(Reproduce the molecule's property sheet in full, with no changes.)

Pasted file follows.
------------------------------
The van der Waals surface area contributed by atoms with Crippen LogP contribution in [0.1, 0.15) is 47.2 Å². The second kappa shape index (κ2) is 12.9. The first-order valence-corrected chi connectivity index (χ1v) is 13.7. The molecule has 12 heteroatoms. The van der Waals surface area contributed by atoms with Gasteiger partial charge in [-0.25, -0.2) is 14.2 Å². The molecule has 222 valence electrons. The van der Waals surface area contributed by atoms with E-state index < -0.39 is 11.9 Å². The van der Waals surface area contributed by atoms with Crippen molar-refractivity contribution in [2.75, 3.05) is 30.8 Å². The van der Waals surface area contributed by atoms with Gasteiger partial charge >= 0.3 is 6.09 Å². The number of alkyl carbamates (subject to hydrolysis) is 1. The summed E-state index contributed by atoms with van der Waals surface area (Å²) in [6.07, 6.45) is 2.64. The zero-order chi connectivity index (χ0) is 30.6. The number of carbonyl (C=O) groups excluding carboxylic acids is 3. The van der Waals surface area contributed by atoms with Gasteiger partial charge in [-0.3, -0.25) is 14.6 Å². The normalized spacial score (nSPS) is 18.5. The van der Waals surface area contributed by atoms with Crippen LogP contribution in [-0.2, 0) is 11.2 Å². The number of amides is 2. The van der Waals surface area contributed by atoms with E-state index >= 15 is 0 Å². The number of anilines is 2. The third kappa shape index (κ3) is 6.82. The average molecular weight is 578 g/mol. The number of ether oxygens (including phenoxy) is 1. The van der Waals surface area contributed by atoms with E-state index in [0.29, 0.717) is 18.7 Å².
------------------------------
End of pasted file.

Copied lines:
The van der Waals surface area contributed by atoms with Crippen LogP contribution in [0.1, 0.15) is 47.2 Å². The second kappa shape index (κ2) is 12.9. The first-order valence-corrected chi connectivity index (χ1v) is 13.7. The molecule has 12 heteroatoms. The van der Waals surface area contributed by atoms with Gasteiger partial charge in [-0.25, -0.2) is 14.2 Å². The molecule has 222 valence electrons. The van der Waals surface area contributed by atoms with E-state index < -0.39 is 11.9 Å². The van der Waals surface area contributed by atoms with Crippen molar-refractivity contribution in [2.75, 3.05) is 30.8 Å². The van der Waals surface area contributed by atoms with Gasteiger partial charge >= 0.3 is 6.09 Å². The number of alkyl carbamates (subject to hydrolysis) is 1. The summed E-state index contributed by atoms with van der Waals surface area (Å²) in [6.07, 6.45) is 2.64. The zero-order chi connectivity index (χ0) is 30.6. The number of carbonyl (C=O) groups excluding carboxylic acids is 3. The van der Waals surface area contributed by atoms with Gasteiger partial charge in [-0.3, -0.25) is 14.6 Å². The normalized spacial score (nSPS) is 18.5. The van der Waals surface area contributed by atoms with Crippen LogP contribution in [-0.2, 0) is 11.2 Å². The number of amides is 2. The van der Waals surface area contributed by atoms with E-state index >= 15 is 0 Å². The number of anilines is 2. The third kappa shape index (κ3) is 6.82. The average molecular weight is 578 g/mol. The number of ether oxygens (including phenoxy) is 1. The van der Waals surface area contributed by atoms with E-state index in [0.29, 0.717) is 18.7 Å².